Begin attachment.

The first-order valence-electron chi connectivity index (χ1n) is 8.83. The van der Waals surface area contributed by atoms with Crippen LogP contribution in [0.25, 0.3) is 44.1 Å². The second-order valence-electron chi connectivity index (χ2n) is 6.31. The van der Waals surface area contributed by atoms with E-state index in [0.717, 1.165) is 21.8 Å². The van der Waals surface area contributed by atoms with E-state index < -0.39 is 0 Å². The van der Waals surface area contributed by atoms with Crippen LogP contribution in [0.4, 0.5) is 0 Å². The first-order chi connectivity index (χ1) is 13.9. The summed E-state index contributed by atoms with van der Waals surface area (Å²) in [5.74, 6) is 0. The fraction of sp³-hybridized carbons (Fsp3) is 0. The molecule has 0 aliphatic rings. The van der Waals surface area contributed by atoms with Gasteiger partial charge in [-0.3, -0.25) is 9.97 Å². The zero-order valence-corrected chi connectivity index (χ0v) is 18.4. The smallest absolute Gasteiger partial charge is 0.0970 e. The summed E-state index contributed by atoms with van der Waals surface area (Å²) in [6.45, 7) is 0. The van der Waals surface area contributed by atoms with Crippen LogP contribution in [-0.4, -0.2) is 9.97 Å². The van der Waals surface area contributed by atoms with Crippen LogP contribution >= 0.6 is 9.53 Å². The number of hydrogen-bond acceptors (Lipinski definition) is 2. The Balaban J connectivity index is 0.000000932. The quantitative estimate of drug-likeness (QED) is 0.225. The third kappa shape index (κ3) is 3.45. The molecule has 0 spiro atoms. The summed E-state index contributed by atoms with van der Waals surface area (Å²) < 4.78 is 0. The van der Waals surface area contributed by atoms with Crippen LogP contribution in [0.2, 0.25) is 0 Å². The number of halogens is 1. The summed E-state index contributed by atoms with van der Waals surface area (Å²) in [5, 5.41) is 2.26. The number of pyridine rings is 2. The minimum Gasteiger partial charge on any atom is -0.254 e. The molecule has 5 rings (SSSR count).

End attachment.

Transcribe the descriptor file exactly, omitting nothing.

The first-order valence-electron chi connectivity index (χ1n) is 8.83. The van der Waals surface area contributed by atoms with Crippen LogP contribution in [0.25, 0.3) is 44.1 Å². The second-order valence-electron chi connectivity index (χ2n) is 6.31. The van der Waals surface area contributed by atoms with E-state index in [0.717, 1.165) is 21.8 Å². The van der Waals surface area contributed by atoms with E-state index < -0.39 is 0 Å². The van der Waals surface area contributed by atoms with Crippen LogP contribution in [0.4, 0.5) is 0 Å². The first-order chi connectivity index (χ1) is 13.9. The summed E-state index contributed by atoms with van der Waals surface area (Å²) in [5.74, 6) is 0. The fraction of sp³-hybridized carbons (Fsp3) is 0. The molecule has 0 aliphatic rings. The van der Waals surface area contributed by atoms with Gasteiger partial charge in [-0.3, -0.25) is 9.97 Å². The zero-order valence-corrected chi connectivity index (χ0v) is 18.4. The smallest absolute Gasteiger partial charge is 0.0970 e. The summed E-state index contributed by atoms with van der Waals surface area (Å²) in [6.45, 7) is 0. The van der Waals surface area contributed by atoms with Crippen LogP contribution in [-0.4, -0.2) is 9.97 Å². The van der Waals surface area contributed by atoms with Crippen LogP contribution >= 0.6 is 9.53 Å². The number of hydrogen-bond acceptors (Lipinski definition) is 2. The Balaban J connectivity index is 0.000000932. The quantitative estimate of drug-likeness (QED) is 0.225. The third kappa shape index (κ3) is 3.45. The molecule has 0 spiro atoms. The summed E-state index contributed by atoms with van der Waals surface area (Å²) < 4.78 is 0. The van der Waals surface area contributed by atoms with Crippen LogP contribution in [0.2, 0.25) is 0 Å². The number of halogens is 1. The summed E-state index contributed by atoms with van der Waals surface area (Å²) in [5, 5.41) is 2.26. The number of pyridine rings is 2. The minimum Gasteiger partial charge on any atom is -0.254 e. The molecule has 5 rings (SSSR count).